the intensification oí "deviance" with the implicit reference to such an idea by Rex.
(19, p. 125) in discussing class conflicto


than in procnring an agreed definítion of "institution" or "society,'" that
the desired uuification of whicb Dabrendorf is so sceptical is constantly
being achieved. In actual fact, the divergence between wbat he calls
"íntegration theory" and "coercion theory'" ís much more evident in de-
fining problems than in solving lhem.

Why, then, the concentration on the development of alternative con~
ceptual schemes in wbieh the ideas of power and conflict playa central
role? PartIy because the recognition given by normative functionalism
to the arguments put fOlward along these 'lines has so far amounted to
nothing more than lip service. More fundamentally, perhaps, it is be-
cause, in seeing equilibrium analysis combined in normative functional-
¡sm with a focus on shared vaIue elements, Dahr~ndorf and Rex, with
their manifest ínterest in social change, have as a consequence sought
the key to this problem in the area of power and conflic!. lf this is so,
how far do the. conflict theorists take us in the analysis of social ehange?

Dabrendorf and Rex assert that social cbange is a result of the sbifting
balance of power between conflict groups (5, pp. 231-236; 19, p. 196).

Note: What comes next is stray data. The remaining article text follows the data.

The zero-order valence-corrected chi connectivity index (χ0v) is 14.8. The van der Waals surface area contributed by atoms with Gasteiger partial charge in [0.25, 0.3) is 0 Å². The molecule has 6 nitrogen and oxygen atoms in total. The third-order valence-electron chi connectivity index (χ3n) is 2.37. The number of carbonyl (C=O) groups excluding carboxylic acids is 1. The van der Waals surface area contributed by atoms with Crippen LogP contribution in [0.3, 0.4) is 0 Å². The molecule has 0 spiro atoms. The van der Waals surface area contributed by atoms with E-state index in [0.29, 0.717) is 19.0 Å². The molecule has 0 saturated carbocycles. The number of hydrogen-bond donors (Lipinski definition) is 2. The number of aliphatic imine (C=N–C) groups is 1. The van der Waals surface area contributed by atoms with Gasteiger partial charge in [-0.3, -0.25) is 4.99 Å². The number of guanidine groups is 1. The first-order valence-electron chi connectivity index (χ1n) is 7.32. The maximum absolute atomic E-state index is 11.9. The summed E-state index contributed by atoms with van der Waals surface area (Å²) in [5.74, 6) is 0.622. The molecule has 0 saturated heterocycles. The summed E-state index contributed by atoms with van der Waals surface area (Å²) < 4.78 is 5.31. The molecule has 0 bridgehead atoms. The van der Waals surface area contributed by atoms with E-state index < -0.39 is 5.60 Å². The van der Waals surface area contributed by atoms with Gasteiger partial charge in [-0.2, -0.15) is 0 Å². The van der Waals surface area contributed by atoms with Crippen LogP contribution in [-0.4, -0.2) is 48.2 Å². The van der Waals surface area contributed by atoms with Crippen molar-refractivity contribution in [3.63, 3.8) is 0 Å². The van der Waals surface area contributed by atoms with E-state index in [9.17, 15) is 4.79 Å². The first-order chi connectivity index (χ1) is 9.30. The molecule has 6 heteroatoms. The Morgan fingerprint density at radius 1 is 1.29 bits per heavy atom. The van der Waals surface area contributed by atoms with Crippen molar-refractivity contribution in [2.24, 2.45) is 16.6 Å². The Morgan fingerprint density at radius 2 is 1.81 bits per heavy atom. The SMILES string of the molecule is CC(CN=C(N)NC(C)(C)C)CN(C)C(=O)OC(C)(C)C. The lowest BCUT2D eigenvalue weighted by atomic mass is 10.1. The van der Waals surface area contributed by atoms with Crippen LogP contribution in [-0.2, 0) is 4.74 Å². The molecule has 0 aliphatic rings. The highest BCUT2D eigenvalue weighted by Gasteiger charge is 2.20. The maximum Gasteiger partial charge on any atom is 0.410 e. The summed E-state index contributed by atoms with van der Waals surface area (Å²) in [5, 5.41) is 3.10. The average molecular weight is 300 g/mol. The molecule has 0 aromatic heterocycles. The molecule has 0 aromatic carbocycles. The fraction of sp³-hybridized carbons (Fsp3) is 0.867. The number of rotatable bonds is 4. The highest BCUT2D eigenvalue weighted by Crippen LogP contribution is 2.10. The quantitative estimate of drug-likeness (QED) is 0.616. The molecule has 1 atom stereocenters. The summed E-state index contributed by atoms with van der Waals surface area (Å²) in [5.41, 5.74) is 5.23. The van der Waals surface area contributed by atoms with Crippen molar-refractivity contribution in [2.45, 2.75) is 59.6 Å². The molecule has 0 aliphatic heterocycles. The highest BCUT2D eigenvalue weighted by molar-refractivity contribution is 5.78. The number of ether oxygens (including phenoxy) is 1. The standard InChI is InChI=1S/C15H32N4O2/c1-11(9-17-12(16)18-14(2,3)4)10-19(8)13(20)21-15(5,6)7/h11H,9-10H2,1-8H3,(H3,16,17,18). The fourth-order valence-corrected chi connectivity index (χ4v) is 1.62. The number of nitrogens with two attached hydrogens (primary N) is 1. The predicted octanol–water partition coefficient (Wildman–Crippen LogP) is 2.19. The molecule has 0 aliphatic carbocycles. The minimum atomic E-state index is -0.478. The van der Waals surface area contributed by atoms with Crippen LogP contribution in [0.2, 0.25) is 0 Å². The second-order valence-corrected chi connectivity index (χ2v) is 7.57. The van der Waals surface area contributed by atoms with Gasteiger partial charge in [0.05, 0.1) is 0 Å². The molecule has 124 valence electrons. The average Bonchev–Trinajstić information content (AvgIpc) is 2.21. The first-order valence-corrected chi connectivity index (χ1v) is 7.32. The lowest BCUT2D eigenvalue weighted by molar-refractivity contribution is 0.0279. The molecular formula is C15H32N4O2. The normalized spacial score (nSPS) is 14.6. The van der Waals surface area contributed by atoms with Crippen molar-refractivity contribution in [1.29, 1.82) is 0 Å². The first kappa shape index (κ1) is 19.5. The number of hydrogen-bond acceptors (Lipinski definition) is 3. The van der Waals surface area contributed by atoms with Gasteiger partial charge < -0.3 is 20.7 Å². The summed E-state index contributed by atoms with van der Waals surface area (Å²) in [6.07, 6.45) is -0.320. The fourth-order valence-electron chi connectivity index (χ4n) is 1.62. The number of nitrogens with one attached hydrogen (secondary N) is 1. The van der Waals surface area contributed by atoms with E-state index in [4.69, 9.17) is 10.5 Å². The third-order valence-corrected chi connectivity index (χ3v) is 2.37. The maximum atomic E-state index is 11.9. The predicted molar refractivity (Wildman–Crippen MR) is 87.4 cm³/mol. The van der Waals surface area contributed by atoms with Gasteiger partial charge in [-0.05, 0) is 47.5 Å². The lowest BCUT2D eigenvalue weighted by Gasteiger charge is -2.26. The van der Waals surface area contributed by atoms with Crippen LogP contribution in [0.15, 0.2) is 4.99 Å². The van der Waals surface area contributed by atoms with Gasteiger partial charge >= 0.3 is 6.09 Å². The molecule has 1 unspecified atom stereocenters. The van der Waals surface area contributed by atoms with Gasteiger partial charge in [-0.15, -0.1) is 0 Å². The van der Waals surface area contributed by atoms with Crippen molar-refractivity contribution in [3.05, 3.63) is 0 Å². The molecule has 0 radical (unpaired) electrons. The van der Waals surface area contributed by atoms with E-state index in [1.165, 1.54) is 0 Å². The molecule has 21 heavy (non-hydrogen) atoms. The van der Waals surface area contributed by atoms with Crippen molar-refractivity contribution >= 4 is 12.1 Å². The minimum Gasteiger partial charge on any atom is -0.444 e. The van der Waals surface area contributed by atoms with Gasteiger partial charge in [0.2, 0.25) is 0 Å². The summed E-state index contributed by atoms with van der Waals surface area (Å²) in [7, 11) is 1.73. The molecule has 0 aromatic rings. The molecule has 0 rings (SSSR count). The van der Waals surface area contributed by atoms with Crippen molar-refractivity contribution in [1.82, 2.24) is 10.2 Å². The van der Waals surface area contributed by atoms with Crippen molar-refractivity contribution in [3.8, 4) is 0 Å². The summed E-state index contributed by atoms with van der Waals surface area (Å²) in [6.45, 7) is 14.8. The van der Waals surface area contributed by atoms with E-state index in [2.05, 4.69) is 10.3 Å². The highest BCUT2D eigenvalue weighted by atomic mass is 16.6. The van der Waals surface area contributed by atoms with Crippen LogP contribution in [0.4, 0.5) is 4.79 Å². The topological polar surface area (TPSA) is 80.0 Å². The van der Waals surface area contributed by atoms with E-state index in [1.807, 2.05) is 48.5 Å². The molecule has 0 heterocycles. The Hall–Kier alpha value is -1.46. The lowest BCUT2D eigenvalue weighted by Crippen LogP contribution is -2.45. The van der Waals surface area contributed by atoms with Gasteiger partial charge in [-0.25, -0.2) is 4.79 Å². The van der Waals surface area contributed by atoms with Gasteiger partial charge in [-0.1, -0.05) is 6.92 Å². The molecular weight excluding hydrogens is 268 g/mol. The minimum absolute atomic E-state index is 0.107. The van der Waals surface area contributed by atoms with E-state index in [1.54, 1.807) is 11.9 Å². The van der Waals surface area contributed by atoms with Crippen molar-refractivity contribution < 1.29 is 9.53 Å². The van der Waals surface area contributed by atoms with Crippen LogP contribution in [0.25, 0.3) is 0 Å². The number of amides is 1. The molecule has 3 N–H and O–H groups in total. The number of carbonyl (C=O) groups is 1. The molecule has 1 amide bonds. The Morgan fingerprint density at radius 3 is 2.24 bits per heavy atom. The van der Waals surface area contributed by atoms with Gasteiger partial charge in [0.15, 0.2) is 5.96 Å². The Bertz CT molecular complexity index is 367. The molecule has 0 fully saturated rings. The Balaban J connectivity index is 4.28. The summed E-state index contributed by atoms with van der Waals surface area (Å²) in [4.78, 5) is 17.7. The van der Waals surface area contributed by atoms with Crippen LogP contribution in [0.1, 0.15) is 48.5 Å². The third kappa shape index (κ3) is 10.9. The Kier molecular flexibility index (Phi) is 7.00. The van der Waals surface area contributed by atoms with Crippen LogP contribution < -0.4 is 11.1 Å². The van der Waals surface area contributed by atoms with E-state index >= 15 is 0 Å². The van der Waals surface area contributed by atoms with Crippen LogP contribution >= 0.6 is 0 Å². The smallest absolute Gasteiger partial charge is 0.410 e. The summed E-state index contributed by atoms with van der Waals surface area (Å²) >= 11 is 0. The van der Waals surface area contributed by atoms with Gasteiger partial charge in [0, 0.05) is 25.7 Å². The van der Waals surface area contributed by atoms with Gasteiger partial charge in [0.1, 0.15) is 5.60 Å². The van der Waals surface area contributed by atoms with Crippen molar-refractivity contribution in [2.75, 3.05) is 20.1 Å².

Now, while social chang~ is very freqnentIy associated with conBict, the
reverse does not necessarily hold. Conillct may be both endemic and
intense in a social system withont causing any basic structural change.
Why does sorne conillct result in change while other conHict does ;not?
Conflict theory would bave to answer that tbis is decided by the variable
factors affecting the power balance between groups. Here we reach the
analytícallimits of conHict theory. As a reaction to normative function~
aJism it is entirely confined to the problem of social integration. What is
missing is the system integration focus of "general functionalism, which,
by contrast with normative functionalism, involves no prior cornmihnent
to the study of system stabiJity.6

Tbis is exceedingly interesting because both Dabrendorf and Rex
arrive at their respective positions throngh a "generalization of Marx. Yet
it is precisely Marx who clearly differentiates social and system integra-
tion. The propensity to c1ass antagonisffi (social integration aspect) is
generally a function of the eharacter of production relationsbips (e.g.,
possibilities of intra-class iclentification and cornrnunication). But the